Monthly Archives: September 2015

Dominick Burton: First impressions

It has now been four months since I started my Marie Curie Fellowship at Aston University.  So what are my impressions and what have I undertaken so far?  First off, it was great to see such a culturally diverse number of students studying at Aston University despite many being stressed due to the exam period. Within the Griffiths lab there were students from Portugal, Egypt and Nigeria.  I personally believe that a culturally diverse working environment makes life more interesting and provides the opportunity to learn more about people from all walks of life.  Life would be so boring if we were all the same.

As for the science, I found Aston University to be well equipped for me to fulfil all my experimental goals.  I am also taking advantage of the expertise of some the researchers here to investigate aspects of my work I would not have even thought possible if I were not exposed to it during my time here so far.  In addition, I also discovered that there are labs here at Aston University that I was initially unaware of before my arrival that have particular expertise in aspects of my project proposal and as such have generated some interesting preliminary data for ongoing collaborate endeavours.  I am also learning a lot more about immunology which was a particular goal of mine during this Fellowship.   In addition I will be undertaking a phlebotomy course so that I can withdrawal blood in order to isolate primary immune cells.

Whilst my research was initially off to a slow start, it is now beginning to pick up and I hope to generate some interesting data over the coming months.  Along with my lab research I was invited to write a book chapter on cellular senescence, ageing and metabolic disease, so I will have plenty to keep me busy.  Luckily I have a research scholar (Badr Ibrahim) volunteering in the lab to help with aspects of my work whilst he looks for a postdoctoral position.  In my next blog I will discuss more specifically about my research area, so please check back.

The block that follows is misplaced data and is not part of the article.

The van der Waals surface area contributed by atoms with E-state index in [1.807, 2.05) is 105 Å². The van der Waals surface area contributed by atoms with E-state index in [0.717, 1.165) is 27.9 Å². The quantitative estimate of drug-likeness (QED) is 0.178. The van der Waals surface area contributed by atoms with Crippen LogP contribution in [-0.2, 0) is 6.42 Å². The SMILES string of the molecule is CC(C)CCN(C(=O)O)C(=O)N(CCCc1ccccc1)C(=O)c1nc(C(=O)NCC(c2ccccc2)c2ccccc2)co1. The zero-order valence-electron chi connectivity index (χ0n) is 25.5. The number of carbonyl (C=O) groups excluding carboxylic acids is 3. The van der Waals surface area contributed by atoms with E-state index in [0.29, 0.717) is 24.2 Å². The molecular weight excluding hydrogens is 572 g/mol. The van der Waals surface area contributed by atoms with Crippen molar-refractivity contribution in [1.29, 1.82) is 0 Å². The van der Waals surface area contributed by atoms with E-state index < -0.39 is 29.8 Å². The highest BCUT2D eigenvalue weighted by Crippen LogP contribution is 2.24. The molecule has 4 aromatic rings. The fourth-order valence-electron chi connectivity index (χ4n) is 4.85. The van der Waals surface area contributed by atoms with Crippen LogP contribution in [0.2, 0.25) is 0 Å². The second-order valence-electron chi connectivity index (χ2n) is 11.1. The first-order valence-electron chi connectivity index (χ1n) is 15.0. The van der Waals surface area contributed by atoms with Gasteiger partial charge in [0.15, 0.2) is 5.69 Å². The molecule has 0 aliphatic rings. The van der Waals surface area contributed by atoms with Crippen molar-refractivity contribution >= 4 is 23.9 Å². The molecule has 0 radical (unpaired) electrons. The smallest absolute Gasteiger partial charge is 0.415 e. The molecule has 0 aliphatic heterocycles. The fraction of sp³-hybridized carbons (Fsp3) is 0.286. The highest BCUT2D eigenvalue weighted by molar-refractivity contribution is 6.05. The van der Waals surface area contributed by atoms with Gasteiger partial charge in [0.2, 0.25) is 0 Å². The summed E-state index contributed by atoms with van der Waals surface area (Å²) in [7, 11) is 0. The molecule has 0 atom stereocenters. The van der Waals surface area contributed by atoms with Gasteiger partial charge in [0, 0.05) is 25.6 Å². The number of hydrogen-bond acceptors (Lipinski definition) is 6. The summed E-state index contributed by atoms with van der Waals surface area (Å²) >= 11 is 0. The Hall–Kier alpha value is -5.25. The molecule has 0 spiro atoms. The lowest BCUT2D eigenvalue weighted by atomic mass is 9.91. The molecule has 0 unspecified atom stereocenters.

Vania Almeida: IPSIBiM project

My research project entitled “Improved Patient Safety through Intensive Biosignal Monitoring” project targets the monitoring of post-operative patients, an area where hospitals are facing difficult experiences in targeting early signs of patient deterioration,  leading to late intensive care referrals, excess mortality and morbidity, and increased hospital costs.

Nowadays, there is an increasing interest to improve patient safety during hospitalizations. So, it is fundamental to detect clinical deterioration early so that clinicians may intervene before a life-threatening event occurs.

The major limitation of early warning systems is that they are based on manual checks performed by nursing staff, and that the observations only occur intermittently.

This projects consists of the implementation of a system based on wireless recording of real-time vital signs and analytical algorithms capable of providing guidance to clinicians of early signs of deterioration.

It aims to be specific to post-operative orthopaedic patients. Typically, caring for the orthopaedic patient includes a multidisciplinary team and treatment that includes: acute pain control, monitoring for post-operative complications and rehabilitation.

The potential health benefits are evident to the patients, avoiding serious patient safety incidents attributed to lack of systematic vital sign observations and providing a better decision-support system for the interpretation of vital signs. However, the economic impact of such systems (reducing the time allocated to bedside monitoring and also, reducing the hospital stay) is of great importance to our society.

Along the project multidisciplinary technical and scientific training will be required, namely:

(to be continued…)